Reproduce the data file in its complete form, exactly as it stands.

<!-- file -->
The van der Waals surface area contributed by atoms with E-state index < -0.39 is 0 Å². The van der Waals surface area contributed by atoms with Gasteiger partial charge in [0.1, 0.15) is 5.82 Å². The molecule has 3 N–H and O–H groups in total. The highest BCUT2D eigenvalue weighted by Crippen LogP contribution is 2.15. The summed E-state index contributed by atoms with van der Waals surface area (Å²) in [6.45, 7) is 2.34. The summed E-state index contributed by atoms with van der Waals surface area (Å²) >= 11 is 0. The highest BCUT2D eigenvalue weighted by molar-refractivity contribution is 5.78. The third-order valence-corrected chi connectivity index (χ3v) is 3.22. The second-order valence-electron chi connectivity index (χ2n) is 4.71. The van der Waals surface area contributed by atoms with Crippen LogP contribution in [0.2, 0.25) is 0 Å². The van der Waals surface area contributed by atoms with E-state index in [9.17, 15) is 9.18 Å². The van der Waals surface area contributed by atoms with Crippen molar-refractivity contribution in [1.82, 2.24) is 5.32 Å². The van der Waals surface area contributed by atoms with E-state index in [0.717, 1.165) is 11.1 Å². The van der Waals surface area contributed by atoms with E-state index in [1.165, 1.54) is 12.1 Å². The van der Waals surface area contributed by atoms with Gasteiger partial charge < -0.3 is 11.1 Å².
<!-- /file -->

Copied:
The van der Waals surface area contributed by atoms with E-state index < -0.39 is 0 Å². The van der Waals surface area contributed by atoms with Gasteiger partial charge in [0.1, 0.15) is 5.82 Å². The molecule has 3 N–H and O–H groups in total. The highest BCUT2D eigenvalue weighted by Crippen LogP contribution is 2.15. The summed E-state index contributed by atoms with van der Waals surface area (Å²) in [6.45, 7) is 2.34. The summed E-state index contributed by atoms with van der Waals surface area (Å²) >= 11 is 0. The highest BCUT2D eigenvalue weighted by molar-refractivity contribution is 5.78. The third-order valence-corrected chi connectivity index (χ3v) is 3.22. The second-order valence-electron chi connectivity index (χ2n) is 4.71. The van der Waals surface area contributed by atoms with Crippen LogP contribution in [0.2, 0.25) is 0 Å². The van der Waals surface area contributed by atoms with E-state index in [9.17, 15) is 9.18 Å². The van der Waals surface area contributed by atoms with Crippen molar-refractivity contribution in [1.82, 2.24) is 5.32 Å². The van der Waals surface area contributed by atoms with E-state index in [0.717, 1.165) is 11.1 Å². The van der Waals surface area contributed by atoms with E-state index in [1.165, 1.54) is 12.1 Å². The van der Waals surface area contributed by atoms with Gasteiger partial charge < -0.3 is 11.1 Å².